How a Port in a Storm Affects Retail

The retail sector has been hit by several headwinds, including challenges in the ports. What’s the deal?

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We recently sat down with Pacific Asset Management Senior Analyst Ron Rangel to get his insights on his tour of the Port of Long Beach (the second largest port in the U.S.), supply-chain weaknesses, and the state of the retail sector.

Given you cover retail, and supply chains are so vital to this sector, you recently went on an interesting due diligence trip to the Port of Long Beach. Can you give us some quick background on the port?

Sure. Combined, the Port of Long Beach and the adjacent Port of Los Angeles touch over 40% of Far East imports to the U.S. The Port of Long Beach is the second busiest port in the U.S. and aids in about $200 billion of trade annually. It’s just huge, covering nearly 12 square miles. The Port of Long Beach also has one of the deepest harbors in the United States at about 72 feet, allowing them to handle the largest container ships.

What stood out to you at first glance on your tour?

The biggest surprise was the sheer number of containers sitting at the port. It was quite astounding.

What were your biggest takeaways?

The significant headwinds across the supply chain, and a notable backlog of containers and products. The bottlenecks in the supply chain range from lack of warehouse space to truck and rail staffing shortages. There’s even a lack of truck chassis. All of this creates a negative feedback loop in the supply chain and reinforces concerns for retail margins.

Can you talk a bit more about the issues facing trucking and rail in moving freight?

Both trucking and rail are used at the port, and I would say that each of them has their own set of issues right now. From a high level, I’ll just say that rail is now viewed as more efficient than trucking. In addition to the chassis shortage, the trucking industry may also have a secular issue when it comes to attracting drivers. Some of that is related to trucking regulations, including California’s Gig Worker Law passed in 2019 that makes it difficult to operate as an independent trucker in the state.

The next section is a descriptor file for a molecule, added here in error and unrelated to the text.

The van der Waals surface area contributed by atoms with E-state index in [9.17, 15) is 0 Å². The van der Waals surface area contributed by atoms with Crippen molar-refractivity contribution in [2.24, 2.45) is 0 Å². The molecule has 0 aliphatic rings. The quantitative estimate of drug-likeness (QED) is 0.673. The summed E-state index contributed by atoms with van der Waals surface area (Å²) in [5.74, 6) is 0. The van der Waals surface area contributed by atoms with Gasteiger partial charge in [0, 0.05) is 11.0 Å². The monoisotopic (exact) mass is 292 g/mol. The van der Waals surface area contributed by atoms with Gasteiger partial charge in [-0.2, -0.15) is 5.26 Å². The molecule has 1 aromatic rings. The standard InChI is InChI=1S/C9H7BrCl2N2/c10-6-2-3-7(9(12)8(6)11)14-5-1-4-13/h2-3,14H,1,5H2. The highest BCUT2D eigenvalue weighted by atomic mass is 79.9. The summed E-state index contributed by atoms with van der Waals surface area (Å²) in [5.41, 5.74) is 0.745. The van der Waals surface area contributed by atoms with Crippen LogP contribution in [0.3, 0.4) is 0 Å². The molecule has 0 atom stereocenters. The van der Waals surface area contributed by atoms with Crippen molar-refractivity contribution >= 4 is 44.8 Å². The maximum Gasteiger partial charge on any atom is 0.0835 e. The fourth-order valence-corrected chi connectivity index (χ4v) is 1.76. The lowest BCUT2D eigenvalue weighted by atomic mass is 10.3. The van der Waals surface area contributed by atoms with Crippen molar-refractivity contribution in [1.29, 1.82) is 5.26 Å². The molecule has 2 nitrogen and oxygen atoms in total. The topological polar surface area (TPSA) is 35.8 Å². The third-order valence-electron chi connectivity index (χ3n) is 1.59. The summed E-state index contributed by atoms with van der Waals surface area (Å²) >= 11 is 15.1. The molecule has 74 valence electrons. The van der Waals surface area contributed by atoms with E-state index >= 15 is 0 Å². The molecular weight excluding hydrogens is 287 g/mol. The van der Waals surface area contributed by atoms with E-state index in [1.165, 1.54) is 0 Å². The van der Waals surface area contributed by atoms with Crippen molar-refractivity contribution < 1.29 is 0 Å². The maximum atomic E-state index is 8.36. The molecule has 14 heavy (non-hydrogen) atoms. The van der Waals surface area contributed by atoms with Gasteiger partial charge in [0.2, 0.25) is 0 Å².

Moving to the rail, it has declined as a share of the port’s transportation since the pandemic began, and idle times remain near their peak. The rail industry has been also experiencing issues around labor and equipment shortages.

I think when you take this all together, it demonstrates the complexity and the fragility of global supply chains and just how quickly things can go wrong. These issues remain something to watch in both the near and the long term for the retail sector.

Shifting gears slightly, how has the retail sector been impacted from the beginning of the pandemic until now?

The retail sector has been on a pretty interesting rollercoaster ride. Initially, in March 2020 when the pandemic first hit the U.S., sales fell off a cliff. But then the Fed and U.S. government came in with huge amounts of monetary and fiscal stimulus to support the consumer, and this led to a rapid recovery—a V-shaped recovery—in retail sales that continued pretty much through 2020 and 2021.